Beirut Returns from Norway with ‘Hadsel,’ First Album in Four Years
Photo by Lina Gaisser
Indie-folk singer-songwriter Zach Condon, also known as Beirut, has returned with Hadsel, his first album release in four years. The project comes after the musician embarked on an expedition to the remote landscapes of Norway and is set to release on Nov. 10 via Beirut’s own label, Pompeii Records.
Condon’s retreat to the eponymous Norwegian island catalyzed the album’s inception. Following the cancellation of his 2019 tour due to persistent throat complications, Condon found refuge in a cabin on Hadsel, where an adjacent church organ awaited his artistic sparked the embers of his first LP since 2019’s Gallipoli.
“In the duration of my stay in Hadsel, I dedicated myself to the music, ensnared in a trance-like state, navigating my own mental unraveling that I had long evaded since adolescence,” conveyed Condon in a statement.
“It emerged and enveloped me like the resonance of a bell. Amidst the spectacular theater of nature—the ethereal dance of the Northern Lights and the formidable theatrics of storms—I grappled with myriad aspects of my past and present,” he added. “The ephemeral daylight hours unveiled the ineffable grandeur of mountains and fjords, while the extended twilight hours infused me with a subdued exhilaration. I’d like to believe that this very landscape is imbued within the music.”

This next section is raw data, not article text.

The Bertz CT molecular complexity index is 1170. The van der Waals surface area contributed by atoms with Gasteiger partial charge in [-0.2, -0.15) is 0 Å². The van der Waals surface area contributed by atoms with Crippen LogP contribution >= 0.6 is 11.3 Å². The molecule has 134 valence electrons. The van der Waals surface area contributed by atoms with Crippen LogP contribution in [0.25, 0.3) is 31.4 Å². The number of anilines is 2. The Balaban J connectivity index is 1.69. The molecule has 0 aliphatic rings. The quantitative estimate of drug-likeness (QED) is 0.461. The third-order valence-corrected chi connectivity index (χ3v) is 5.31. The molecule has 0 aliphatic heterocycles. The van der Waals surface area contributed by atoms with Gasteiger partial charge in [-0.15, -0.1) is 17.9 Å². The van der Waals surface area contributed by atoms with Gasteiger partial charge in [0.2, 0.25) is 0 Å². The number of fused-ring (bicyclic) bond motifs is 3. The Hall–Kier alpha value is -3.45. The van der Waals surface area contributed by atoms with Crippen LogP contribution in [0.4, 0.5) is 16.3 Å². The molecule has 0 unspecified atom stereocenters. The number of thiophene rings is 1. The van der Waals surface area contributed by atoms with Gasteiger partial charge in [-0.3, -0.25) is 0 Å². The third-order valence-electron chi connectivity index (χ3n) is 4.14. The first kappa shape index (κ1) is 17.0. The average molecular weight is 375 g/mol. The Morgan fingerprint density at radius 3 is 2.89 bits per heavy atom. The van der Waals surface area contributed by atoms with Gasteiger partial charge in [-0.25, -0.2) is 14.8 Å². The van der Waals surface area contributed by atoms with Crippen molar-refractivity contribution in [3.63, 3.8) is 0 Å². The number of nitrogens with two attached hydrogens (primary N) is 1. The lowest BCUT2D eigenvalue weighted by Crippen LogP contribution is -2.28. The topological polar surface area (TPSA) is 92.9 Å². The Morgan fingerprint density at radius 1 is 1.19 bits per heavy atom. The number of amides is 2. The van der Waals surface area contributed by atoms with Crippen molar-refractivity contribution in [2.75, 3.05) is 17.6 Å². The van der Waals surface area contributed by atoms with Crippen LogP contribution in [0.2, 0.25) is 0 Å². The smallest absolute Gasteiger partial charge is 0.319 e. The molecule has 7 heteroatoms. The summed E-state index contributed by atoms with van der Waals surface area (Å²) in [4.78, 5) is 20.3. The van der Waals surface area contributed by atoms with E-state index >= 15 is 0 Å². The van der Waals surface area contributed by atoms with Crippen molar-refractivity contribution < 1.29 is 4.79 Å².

In conjunction with the unveiling of Hadsel, Condon has shared a foretaste in the form of the album’s inaugural single, “So Many Plans,” complemented by an accompanying visualizer that captures the frigid Arctic ambiance of the track. Sonically, the track is a vivid reminder of Condon’s distinct and warm timbre deeply rooted in his vocals, brass and arrangement.
“In this composition, I found a harmonious equilibrium among sentiments of acceptance, aspiration, and surrender,” Condon appended. “The lyrics arose from a lament born amidst the throes of the Covid era, organically evolving into a succinct lullaby. The instrumentation ventured into novel territories for me, as I dusted off an unused baritone ukulele, integrating it with the album’s principal tools, which spanned a church or pump organ and a modular synthesizer, serving as both percussive and bass elements.”
Pre-order Hadsel here.
Listen to “So Many Plans” below.